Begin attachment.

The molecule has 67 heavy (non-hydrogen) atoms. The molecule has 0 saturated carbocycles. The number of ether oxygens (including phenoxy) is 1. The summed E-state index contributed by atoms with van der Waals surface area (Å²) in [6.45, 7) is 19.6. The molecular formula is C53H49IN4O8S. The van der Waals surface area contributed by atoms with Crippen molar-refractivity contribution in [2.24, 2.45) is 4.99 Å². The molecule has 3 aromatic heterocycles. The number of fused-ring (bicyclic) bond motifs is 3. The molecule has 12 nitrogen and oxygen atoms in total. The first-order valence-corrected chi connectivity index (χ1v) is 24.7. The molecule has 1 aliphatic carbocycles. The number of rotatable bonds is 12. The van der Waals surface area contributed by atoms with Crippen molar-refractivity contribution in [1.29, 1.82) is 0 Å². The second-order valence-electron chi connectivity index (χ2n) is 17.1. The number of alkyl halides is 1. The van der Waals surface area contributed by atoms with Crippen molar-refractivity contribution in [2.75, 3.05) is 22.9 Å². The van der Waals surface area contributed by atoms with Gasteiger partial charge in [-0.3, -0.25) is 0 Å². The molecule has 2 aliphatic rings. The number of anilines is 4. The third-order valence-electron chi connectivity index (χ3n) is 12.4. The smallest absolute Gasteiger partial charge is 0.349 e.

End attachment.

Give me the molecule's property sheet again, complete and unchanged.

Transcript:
The molecule has 67 heavy (non-hydrogen) atoms. The molecule has 0 saturated carbocycles. The number of ether oxygens (including phenoxy) is 1. The summed E-state index contributed by atoms with van der Waals surface area (Å²) in [6.45, 7) is 19.6. The molecular formula is C53H49IN4O8S. The van der Waals surface area contributed by atoms with Crippen molar-refractivity contribution in [2.24, 2.45) is 4.99 Å². The molecule has 3 aromatic heterocycles. The number of fused-ring (bicyclic) bond motifs is 3. The molecule has 12 nitrogen and oxygen atoms in total. The first-order valence-corrected chi connectivity index (χ1v) is 24.7. The molecule has 1 aliphatic carbocycles. The number of rotatable bonds is 12. The van der Waals surface area contributed by atoms with Crippen molar-refractivity contribution in [1.29, 1.82) is 0 Å². The second-order valence-electron chi connectivity index (χ2n) is 17.1. The number of alkyl halides is 1. The van der Waals surface area contributed by atoms with Crippen molar-refractivity contribution in [2.75, 3.05) is 22.9 Å². The van der Waals surface area contributed by atoms with Gasteiger partial charge in [-0.3, -0.25) is 0 Å². The molecule has 2 aliphatic rings. The number of anilines is 4. The third-order valence-electron chi connectivity index (χ3n) is 12.4. The smallest absolute Gasteiger partial charge is 0.349 e.